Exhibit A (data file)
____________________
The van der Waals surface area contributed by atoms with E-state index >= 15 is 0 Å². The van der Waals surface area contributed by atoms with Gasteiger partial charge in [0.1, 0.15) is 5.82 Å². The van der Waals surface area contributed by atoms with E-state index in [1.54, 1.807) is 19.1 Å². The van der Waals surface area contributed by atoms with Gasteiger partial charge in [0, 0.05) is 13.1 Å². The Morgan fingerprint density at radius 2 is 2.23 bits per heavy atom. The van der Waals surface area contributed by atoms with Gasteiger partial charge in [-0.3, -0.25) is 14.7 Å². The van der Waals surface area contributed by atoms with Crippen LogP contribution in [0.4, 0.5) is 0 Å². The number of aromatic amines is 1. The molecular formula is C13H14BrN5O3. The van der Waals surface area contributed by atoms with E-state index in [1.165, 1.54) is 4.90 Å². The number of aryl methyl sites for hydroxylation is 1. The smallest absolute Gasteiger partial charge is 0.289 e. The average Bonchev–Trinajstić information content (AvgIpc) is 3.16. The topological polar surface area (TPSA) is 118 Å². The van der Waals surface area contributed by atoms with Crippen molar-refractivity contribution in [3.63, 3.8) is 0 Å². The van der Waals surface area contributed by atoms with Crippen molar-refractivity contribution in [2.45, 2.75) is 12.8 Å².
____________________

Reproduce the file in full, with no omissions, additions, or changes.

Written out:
The van der Waals surface area contributed by atoms with E-state index >= 15 is 0 Å². The van der Waals surface area contributed by atoms with Gasteiger partial charge in [0.1, 0.15) is 5.82 Å². The van der Waals surface area contributed by atoms with E-state index in [1.54, 1.807) is 19.1 Å². The van der Waals surface area contributed by atoms with Gasteiger partial charge in [0, 0.05) is 13.1 Å². The Morgan fingerprint density at radius 2 is 2.23 bits per heavy atom. The van der Waals surface area contributed by atoms with Gasteiger partial charge in [-0.3, -0.25) is 14.7 Å². The van der Waals surface area contributed by atoms with Crippen LogP contribution in [0.4, 0.5) is 0 Å². The number of aromatic amines is 1. The molecular formula is C13H14BrN5O3. The van der Waals surface area contributed by atoms with E-state index in [1.165, 1.54) is 4.90 Å². The number of aryl methyl sites for hydroxylation is 1. The smallest absolute Gasteiger partial charge is 0.289 e. The average Bonchev–Trinajstić information content (AvgIpc) is 3.16. The topological polar surface area (TPSA) is 118 Å². The van der Waals surface area contributed by atoms with Crippen molar-refractivity contribution in [3.63, 3.8) is 0 Å². The van der Waals surface area contributed by atoms with Crippen molar-refractivity contribution in [2.45, 2.75) is 12.8 Å².